Hong Kong Sevens returns after three years of COVID restrictions
With the recent global banking summit, it's clear that Hong Kong is looking toward reopening and trying to restore the damage brought by isolation under COVID restrictions.
COVID restrictions have been firmly in place over the past three years in Hong Kong. But with the situation increasingly stable, the city has been pushing for a reopening and a stronger presence on the global stage, reversing the setback brought on by COVID rules. For example, Hong Kong recently hosted a global banking summit coupled with FinTech Week. And this weekend, Hong Kong Sevens was officially back.
But there were still some COVID regulations to deal with. For example, Hong Kong stadium was capped at about 34,000 – 85% of its capacity; players had to stay in quarantine bubbles; attendants were required to wear face masks when not eating or drinking and show negative rapid test results before entering the sports event. Also, this year, there were only 16 teams competing rather than the usual 24 teams, and the women's tournament was canceled.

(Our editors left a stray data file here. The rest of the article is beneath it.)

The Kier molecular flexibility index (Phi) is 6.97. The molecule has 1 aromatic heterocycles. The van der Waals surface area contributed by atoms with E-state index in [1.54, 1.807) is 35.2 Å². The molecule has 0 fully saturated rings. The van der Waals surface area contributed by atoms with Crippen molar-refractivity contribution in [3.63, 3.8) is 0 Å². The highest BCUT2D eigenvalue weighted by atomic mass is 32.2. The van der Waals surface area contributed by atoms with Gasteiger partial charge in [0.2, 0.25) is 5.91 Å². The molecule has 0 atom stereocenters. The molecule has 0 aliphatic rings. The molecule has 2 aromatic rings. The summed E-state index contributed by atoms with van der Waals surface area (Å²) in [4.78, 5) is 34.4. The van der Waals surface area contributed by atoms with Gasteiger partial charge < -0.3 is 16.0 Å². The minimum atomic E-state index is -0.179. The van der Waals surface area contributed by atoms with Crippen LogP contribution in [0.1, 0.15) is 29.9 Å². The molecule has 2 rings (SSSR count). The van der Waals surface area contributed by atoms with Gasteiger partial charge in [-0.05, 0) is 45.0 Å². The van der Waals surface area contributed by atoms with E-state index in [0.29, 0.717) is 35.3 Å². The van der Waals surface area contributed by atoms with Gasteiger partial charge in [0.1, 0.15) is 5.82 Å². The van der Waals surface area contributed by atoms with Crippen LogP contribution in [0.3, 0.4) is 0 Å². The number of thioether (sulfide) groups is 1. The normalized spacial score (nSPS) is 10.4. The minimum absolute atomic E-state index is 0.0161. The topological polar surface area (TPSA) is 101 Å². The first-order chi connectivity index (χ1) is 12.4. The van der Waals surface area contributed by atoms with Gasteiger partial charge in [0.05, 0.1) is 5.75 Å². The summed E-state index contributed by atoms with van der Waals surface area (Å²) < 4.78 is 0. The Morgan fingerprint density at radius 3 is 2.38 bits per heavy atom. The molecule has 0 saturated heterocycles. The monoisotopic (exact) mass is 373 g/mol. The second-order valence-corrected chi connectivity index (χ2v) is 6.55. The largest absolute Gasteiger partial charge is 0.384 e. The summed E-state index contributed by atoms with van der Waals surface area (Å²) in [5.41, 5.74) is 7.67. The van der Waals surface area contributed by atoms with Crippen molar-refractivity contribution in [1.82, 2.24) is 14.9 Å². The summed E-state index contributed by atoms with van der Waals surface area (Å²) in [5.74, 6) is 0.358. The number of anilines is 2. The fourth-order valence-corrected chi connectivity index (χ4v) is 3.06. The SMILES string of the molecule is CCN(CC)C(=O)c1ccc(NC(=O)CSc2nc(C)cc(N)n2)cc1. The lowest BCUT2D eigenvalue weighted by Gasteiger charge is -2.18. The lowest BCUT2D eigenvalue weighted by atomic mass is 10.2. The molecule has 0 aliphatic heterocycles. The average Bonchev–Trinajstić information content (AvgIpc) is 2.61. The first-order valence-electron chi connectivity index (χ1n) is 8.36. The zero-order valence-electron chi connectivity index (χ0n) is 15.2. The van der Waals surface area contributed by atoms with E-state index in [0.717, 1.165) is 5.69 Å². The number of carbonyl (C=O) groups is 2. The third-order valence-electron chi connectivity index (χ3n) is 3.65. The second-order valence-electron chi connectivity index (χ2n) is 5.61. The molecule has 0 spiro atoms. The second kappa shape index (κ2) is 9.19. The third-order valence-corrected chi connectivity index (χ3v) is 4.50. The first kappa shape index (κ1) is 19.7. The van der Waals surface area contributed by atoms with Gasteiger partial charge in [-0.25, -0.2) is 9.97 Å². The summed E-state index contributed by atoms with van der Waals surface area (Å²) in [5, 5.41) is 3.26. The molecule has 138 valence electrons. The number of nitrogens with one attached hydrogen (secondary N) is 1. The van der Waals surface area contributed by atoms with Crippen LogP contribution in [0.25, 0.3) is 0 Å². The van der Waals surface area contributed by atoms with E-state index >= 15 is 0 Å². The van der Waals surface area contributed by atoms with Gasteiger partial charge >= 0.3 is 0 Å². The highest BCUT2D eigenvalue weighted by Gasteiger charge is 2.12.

It was also a bit tricky for foreigners to attend because of the three days of COVID restrictions that keep overseas visitors away from restaurants, bars and other crowded places. Hong Kong's leader John Lee said that the city would hold more big events as the COVID restrictions ease. And if there isn’t a huge spike in cases after this weekend, that’s likely to happen sooner than later.
“The Sevens are such an important fixture in Hong Kong’s calendar, so the return of the tournament is an important milestone after a difficult few years,” said Noel Quinn, CEO of HSBC, which is one of the event’s sponsors.
“If we want to open up our border with the Mainland China, our restriction is too lenient … so it’s not allowed. But then if we want to open ourselves up to the world, we are still too stringent. We are now stuck in between, hoping to see better policies in the future,” said Vera Yuen, an economics lecturer at the University of Hong Kong.
“The South Stand is absolutely infamous around rugby circles and the fact that it hasn’t happened for three years could take this one to another level,” said Luke Treharne, former captain of the Wales Sevens team. “It’s just as unique a fan experience as it is for players. That’s why it’s been such a famous tournament over the years.”
“The vibe this week has been very positive, people are coming,” said Hong Kong Rugby Union Chairman Chris Brooke. “Hong Kong’s been missing big events. This is a good sign that Hong Kong is back.”